2017 was a banner year for horror, not so much because of the quality of the films released (obviously highly subjective) but because this is the first year the genre truly took the box office by storm. Sure, there have been major horror hits in the past but the performance of pictures like Get Out, Split, and Annabelle: Creation showed how horror can pass that coveted $100-million benchmark on a limited budget.
When all is said and done and the history books have been written, many will say that the year 2017 was one of the most successful years our beloved genre has had in box-office history. With such smashes as Stephen King’s IT, Jordan Peele’s Get Out, and David F. Sandberg’s Annabelle: Creation, 2017 will be a tough year to beat. Both in terms of domestic revenue and the sheer quality of the motion pictures themselves.
2017 was one hell of a great year to be a horror fan. “Best Of” lists are one of my favorite things to read as we wind down the year, because it’s a fascinating exploration of taste and personality. No two end-of-year lists are going to be the same, and that’s what makes horror the long-lasting and wonderful genre that it is. While we’re all afraid of something, that something is not universal.
Carolyn and Alex are actually eighteen in the film, high school seniors. Of course there was concern, we always think carefully about these things. But it was important to show how evil the baddie was and make it visually scary without being overly sexual or violent. #WEBCAMGIRLShttps://twitter.com/Mandylu89/status/951834852868833280
Muck Rack makes it simple to find people, tweets, or articles that mention any name, keyword, company, hashtag etc. We've compiled this guide to help you make the most of your search.
Selecting a term
Start searching tweets, articles from media outlets, articles mentioned in tweets, journalists'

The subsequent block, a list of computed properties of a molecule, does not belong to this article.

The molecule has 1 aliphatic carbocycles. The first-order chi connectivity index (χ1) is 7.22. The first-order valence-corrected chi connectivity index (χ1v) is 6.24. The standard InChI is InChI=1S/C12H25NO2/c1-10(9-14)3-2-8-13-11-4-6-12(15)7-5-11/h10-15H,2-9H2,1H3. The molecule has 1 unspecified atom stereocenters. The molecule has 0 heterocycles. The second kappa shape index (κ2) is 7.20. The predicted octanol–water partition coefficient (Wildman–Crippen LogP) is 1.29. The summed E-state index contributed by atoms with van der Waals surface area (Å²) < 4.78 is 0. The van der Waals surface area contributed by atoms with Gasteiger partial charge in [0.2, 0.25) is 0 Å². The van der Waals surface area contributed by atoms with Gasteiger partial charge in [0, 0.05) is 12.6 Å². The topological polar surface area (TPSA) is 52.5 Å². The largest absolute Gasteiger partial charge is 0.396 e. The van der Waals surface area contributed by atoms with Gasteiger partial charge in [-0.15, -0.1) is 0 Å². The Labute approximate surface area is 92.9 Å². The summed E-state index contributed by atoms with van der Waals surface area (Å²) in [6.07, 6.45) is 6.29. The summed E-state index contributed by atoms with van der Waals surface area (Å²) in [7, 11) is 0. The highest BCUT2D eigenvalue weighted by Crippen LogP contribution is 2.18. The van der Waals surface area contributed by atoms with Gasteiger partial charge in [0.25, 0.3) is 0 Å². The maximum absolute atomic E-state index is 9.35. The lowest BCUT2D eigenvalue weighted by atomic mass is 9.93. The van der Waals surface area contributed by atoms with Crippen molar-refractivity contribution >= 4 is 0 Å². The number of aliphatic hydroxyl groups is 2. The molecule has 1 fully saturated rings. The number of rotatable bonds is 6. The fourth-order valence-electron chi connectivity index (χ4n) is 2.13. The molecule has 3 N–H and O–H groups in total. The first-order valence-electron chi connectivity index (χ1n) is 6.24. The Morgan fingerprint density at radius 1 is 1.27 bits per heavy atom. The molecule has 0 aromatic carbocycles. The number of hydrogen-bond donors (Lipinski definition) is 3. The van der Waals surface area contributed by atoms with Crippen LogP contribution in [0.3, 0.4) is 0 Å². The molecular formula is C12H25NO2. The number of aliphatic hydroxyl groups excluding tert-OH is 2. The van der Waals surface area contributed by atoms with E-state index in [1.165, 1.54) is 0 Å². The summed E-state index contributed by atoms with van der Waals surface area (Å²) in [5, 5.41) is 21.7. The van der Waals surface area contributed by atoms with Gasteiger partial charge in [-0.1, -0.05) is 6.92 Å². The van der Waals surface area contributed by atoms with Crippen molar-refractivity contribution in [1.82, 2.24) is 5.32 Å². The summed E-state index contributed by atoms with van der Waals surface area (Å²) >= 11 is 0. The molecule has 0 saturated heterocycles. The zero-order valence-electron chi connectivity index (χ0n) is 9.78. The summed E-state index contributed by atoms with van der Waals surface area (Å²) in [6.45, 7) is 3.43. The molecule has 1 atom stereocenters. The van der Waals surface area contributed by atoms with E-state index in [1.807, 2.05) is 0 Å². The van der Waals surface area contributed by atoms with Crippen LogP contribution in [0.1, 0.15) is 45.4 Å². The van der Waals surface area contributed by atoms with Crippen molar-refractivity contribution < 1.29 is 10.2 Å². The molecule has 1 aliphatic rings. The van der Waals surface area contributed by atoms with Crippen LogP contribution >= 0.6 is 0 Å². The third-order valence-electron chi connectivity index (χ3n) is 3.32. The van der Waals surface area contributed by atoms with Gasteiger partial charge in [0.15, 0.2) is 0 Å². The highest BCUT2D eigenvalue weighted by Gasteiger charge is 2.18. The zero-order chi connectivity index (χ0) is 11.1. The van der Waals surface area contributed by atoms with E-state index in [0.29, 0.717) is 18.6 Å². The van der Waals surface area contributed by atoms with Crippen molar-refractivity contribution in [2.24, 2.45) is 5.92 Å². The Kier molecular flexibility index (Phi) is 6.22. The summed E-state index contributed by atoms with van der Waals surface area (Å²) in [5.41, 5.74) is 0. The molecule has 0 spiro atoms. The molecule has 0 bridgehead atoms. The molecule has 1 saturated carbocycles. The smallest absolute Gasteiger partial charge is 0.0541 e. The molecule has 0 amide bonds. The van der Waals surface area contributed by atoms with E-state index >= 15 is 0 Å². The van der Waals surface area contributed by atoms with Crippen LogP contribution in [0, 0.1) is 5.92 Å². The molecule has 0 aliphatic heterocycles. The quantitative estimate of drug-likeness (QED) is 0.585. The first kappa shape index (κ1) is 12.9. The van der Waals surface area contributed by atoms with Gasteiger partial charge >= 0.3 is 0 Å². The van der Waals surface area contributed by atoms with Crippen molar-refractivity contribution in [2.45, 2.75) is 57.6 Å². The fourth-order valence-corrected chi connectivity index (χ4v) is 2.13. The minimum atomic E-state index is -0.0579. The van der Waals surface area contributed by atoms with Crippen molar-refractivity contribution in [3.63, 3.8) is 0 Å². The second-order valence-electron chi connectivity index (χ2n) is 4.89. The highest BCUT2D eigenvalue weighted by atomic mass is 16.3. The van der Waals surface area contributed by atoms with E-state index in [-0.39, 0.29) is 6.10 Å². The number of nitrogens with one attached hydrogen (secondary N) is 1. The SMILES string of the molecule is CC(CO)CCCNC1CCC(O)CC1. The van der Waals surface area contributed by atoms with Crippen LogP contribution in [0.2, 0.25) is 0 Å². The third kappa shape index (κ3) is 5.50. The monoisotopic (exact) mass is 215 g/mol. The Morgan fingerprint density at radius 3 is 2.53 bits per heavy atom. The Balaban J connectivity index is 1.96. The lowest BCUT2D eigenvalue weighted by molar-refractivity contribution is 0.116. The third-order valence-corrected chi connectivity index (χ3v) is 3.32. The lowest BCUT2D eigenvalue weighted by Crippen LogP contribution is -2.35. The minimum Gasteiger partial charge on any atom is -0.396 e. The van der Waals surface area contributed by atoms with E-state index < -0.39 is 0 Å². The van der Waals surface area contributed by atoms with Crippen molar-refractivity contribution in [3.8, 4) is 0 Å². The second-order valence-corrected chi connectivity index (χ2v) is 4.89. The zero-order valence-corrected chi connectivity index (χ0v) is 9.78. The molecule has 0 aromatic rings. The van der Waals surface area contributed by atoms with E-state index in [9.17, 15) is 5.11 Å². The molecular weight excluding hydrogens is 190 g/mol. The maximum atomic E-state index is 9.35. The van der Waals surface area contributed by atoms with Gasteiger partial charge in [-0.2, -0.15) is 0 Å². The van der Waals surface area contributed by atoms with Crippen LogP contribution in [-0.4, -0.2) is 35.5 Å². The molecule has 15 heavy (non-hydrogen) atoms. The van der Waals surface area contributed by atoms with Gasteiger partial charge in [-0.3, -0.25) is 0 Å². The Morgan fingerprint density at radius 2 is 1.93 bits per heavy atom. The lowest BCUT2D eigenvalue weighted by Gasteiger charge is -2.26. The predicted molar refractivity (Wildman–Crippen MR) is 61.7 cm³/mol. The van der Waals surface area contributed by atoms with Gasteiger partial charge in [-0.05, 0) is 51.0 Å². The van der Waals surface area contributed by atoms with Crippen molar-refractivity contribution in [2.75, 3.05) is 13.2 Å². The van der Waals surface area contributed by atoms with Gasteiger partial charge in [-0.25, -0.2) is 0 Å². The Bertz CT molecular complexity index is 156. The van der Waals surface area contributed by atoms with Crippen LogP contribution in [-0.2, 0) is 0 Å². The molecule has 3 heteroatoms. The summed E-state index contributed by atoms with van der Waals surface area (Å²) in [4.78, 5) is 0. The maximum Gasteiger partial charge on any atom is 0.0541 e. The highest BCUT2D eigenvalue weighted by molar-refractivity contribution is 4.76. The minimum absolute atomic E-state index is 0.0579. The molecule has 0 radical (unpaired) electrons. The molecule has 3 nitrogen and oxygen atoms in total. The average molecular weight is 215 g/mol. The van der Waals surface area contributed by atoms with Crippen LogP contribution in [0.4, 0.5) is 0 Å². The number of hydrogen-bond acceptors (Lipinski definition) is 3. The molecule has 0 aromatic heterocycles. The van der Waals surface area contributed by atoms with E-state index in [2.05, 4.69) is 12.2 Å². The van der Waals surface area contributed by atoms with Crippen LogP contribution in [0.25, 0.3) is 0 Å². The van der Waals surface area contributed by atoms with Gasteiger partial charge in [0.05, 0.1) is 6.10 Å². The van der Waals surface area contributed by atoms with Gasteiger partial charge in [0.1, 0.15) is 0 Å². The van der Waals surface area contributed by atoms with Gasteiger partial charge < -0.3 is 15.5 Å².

names, titles and bios with some suggested searches:
Companies or Topics (e.g. iPhone, Microsoft)
Phrases (e.g. "cloud computing") — use quotes to keep the terms together
Twitter handles (e.g. @username) — returns those who have mentioned or replied to
Names (e.g. "David Pogue")
Hashtags (e.g. #sxsw, #london2012)
Bio details (e.g. vegan, Olympics, father)
Muck Rack's Advanced Search allows for many boolean operators.
Find results that mention multiple specified terms, use AND or
+. For example, ensure each result contains both Elon Musk and Mark Zuckerberg by
searching Musk AND Zuckerberg or Musk + Zuckerberg.
Use the operators OR or , to broaden your search when you'd like either of
multiple terms to appear in results. (This is the default behavior of our search when no operators
are used). For example, results will contain either cake or cookie by searching cake OR cookie or cake,cookie
Use NOT or - to subtract results from your search. For
example, searching Disney will yield results about the Walt Disney Company as well as Walt Disney
World Resort. To exclude mentions of Disney World, search for Disney -World or Disney
When using one of these operators with a phrase, enclose it in quotation marks. For example, you can
find results about smartphones excluding Apple's iPhone 4S by searching smartphone -"iPhone
Exact case matching or punctuation
If you're searching for a brand name or keyword that relies on specific punctuation marks or capitalization, you can
find results that match your exact query by adding matchcase: before the keyword you're searching for, like matchcase:E*TRADE .
Use parentheses to separate multiple
boolean phrases. For example, to find journalists talking about having fun in Disney World or
Disneyland, search for ("disney world" OR disneyland) AND fun.
An asterisk can be used to search for any variation of a root word truncated by the asterisk. For example, searching for admin* will return results for administrator, administration, administer, administered, etc.
A near operator is an AND operator where you can control the distance between the words. You can vary the distance the near operation uses by adding a forward slash and number (between 0-99) such as strawberries NEAR/10 "whipped cream", which means the strawberries must exist within 10 words of "whipped cream".